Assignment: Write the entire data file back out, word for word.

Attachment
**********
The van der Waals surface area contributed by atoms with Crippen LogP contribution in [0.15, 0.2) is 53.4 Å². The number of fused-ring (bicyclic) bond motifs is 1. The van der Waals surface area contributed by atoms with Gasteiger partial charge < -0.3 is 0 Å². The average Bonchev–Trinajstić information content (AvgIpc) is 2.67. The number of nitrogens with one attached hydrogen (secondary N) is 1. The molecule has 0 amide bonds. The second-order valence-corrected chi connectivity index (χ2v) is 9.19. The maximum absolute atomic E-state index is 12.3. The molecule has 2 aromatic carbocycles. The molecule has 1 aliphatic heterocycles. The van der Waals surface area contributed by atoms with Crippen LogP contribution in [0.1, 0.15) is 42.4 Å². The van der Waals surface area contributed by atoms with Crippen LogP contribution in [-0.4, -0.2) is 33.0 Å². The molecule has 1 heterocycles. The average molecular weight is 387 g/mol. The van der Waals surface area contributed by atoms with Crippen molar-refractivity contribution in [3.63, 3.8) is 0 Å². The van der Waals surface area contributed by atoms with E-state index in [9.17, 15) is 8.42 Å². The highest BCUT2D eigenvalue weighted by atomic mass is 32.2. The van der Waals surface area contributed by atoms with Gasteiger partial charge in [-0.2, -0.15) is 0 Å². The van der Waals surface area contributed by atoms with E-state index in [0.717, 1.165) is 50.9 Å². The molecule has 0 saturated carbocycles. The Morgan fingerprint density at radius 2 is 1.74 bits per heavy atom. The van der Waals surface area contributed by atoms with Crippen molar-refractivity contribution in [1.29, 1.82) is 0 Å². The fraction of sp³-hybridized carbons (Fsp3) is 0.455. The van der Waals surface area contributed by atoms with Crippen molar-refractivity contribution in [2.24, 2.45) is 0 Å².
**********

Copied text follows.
The van der Waals surface area contributed by atoms with Crippen LogP contribution in [0.15, 0.2) is 53.4 Å². The number of fused-ring (bicyclic) bond motifs is 1. The van der Waals surface area contributed by atoms with Gasteiger partial charge < -0.3 is 0 Å². The average Bonchev–Trinajstić information content (AvgIpc) is 2.67. The number of nitrogens with one attached hydrogen (secondary N) is 1. The molecule has 0 amide bonds. The second-order valence-corrected chi connectivity index (χ2v) is 9.19. The maximum absolute atomic E-state index is 12.3. The molecule has 2 aromatic carbocycles. The molecule has 1 aliphatic heterocycles. The van der Waals surface area contributed by atoms with Crippen LogP contribution in [0.1, 0.15) is 42.4 Å². The van der Waals surface area contributed by atoms with Crippen LogP contribution in [-0.4, -0.2) is 33.0 Å². The molecule has 1 heterocycles. The average molecular weight is 387 g/mol. The van der Waals surface area contributed by atoms with Crippen molar-refractivity contribution in [3.63, 3.8) is 0 Å². The van der Waals surface area contributed by atoms with E-state index in [9.17, 15) is 8.42 Å². The highest BCUT2D eigenvalue weighted by atomic mass is 32.2. The van der Waals surface area contributed by atoms with Gasteiger partial charge in [-0.2, -0.15) is 0 Å². The van der Waals surface area contributed by atoms with E-state index in [0.717, 1.165) is 50.9 Å². The molecule has 0 saturated carbocycles. The Morgan fingerprint density at radius 2 is 1.74 bits per heavy atom. The van der Waals surface area contributed by atoms with Crippen molar-refractivity contribution in [1.29, 1.82) is 0 Å². The fraction of sp³-hybridized carbons (Fsp3) is 0.455. The van der Waals surface area contributed by atoms with Crippen molar-refractivity contribution in [2.24, 2.45) is 0 Å².